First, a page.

vi) attention density (the amount of attention paid to a particular mental experience of the specific time) shapes identity as repeated, purposeful, and focused attention can lead to long-lasting personal evolution.

"...the greater the concentration on a specific idea or mental experience, the higher the attention density..."

David Rock et al, 2006

For the following reasons, for insights to be useful, they need to be generated from within, not given to individuals as conclusions:

- by making the connections themselves, people will experience an adrenaline-like rush, ie a positive and energizing experience.

"...This rush of energy may be central to facilitating change: it helps fight against...... forces trying to keep change from occurring, including the fear response of the amygdala..."

David Rock et al, 2006

- everyone has a unique brain architecture

"...neural networks are influenced......by genes, experiences, and varying patterns of attention......it is far more effective and efficient to help others come to their own insights. Accomplishing this feat requires self-observation......With enough attention density, individual thoughts and acts of the mind can become an intrinsic part of an individual's identity: who one is, how one perceives the world, and how one's brain works. The neuroscientist's term for this is self-directed neuroplasticity..."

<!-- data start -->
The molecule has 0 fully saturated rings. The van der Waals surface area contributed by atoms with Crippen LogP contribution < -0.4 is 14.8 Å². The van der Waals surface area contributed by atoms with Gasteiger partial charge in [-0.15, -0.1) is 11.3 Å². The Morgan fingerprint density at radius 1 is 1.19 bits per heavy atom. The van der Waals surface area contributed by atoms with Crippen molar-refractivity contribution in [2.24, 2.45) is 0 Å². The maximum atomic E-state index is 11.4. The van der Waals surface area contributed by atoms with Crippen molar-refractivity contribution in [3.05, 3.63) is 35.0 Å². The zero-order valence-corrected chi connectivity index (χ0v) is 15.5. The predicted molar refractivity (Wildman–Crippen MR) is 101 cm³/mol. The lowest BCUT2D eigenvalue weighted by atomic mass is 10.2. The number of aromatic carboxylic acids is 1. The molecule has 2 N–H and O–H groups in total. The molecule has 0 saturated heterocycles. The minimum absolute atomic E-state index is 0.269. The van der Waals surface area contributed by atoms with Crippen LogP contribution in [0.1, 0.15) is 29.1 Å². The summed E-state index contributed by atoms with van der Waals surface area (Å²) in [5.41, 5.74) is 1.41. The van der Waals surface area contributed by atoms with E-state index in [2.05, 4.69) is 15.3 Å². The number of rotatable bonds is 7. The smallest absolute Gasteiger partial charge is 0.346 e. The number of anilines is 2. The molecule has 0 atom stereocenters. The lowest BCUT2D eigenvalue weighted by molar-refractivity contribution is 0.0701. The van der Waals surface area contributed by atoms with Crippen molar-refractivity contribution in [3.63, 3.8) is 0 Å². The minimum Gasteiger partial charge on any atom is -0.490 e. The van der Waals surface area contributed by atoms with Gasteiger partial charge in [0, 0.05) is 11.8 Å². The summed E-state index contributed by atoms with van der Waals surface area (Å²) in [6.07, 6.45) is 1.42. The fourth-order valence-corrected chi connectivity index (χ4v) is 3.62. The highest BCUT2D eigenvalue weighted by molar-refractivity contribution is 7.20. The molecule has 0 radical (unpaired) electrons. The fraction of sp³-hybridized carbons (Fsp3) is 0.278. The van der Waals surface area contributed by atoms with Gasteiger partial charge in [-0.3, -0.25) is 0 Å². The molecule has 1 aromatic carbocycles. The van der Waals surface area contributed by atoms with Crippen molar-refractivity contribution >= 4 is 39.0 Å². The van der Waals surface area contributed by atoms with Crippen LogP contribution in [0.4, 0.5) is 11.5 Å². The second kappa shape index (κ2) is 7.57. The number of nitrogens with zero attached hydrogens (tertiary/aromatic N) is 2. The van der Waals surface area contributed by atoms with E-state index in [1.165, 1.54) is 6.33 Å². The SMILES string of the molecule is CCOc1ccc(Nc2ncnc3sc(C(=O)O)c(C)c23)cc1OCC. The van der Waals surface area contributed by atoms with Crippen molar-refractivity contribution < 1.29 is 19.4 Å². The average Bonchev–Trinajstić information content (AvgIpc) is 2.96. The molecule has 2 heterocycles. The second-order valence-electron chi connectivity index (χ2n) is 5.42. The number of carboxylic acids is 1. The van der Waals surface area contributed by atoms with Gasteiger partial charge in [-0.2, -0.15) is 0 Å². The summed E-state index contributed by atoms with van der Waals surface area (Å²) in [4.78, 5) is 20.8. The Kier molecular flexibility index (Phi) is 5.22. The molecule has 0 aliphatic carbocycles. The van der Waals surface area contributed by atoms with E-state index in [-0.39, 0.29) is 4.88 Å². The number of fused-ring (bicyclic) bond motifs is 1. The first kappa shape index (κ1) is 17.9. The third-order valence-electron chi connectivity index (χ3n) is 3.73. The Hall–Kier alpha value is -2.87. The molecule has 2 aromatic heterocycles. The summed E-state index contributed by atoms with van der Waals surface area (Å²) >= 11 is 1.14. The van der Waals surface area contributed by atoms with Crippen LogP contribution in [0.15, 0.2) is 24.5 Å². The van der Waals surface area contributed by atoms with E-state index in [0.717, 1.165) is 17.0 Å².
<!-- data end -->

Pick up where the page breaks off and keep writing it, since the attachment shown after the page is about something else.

David Rock et al, 2006

- owing to the small capacity of the working memory, providing frequent and regular exposure to small amounts of information may be a better way of learning than large "brain dumps"

By some estimates (Caitlin Dewey, 2015) the average American consumes 5 times as much information now as he/she did 20 years ago, ie 100,500 words and 34 gigabytes daily (NB 34 gigabytes is equal to 2 times the memory of the entry-level iPhone). When you encounter new information, it stimulates your brain to produce chemicals like dopamine & norepinephrin. This makes you feel alert and helps you process the information. On the other hand, if you process too much information too quickly, like scrolling through information on the computer screen, you will burn up the brain's energy, and feel foggy, irritable, unproductive or angry. For example, around 20 tweets an hour is the most that most people can handle before their mental processing slows.

A little bit of stimulus improves attention but too much stimulus degrades attention

Remember: the brain is like a muscle and needs energy to operate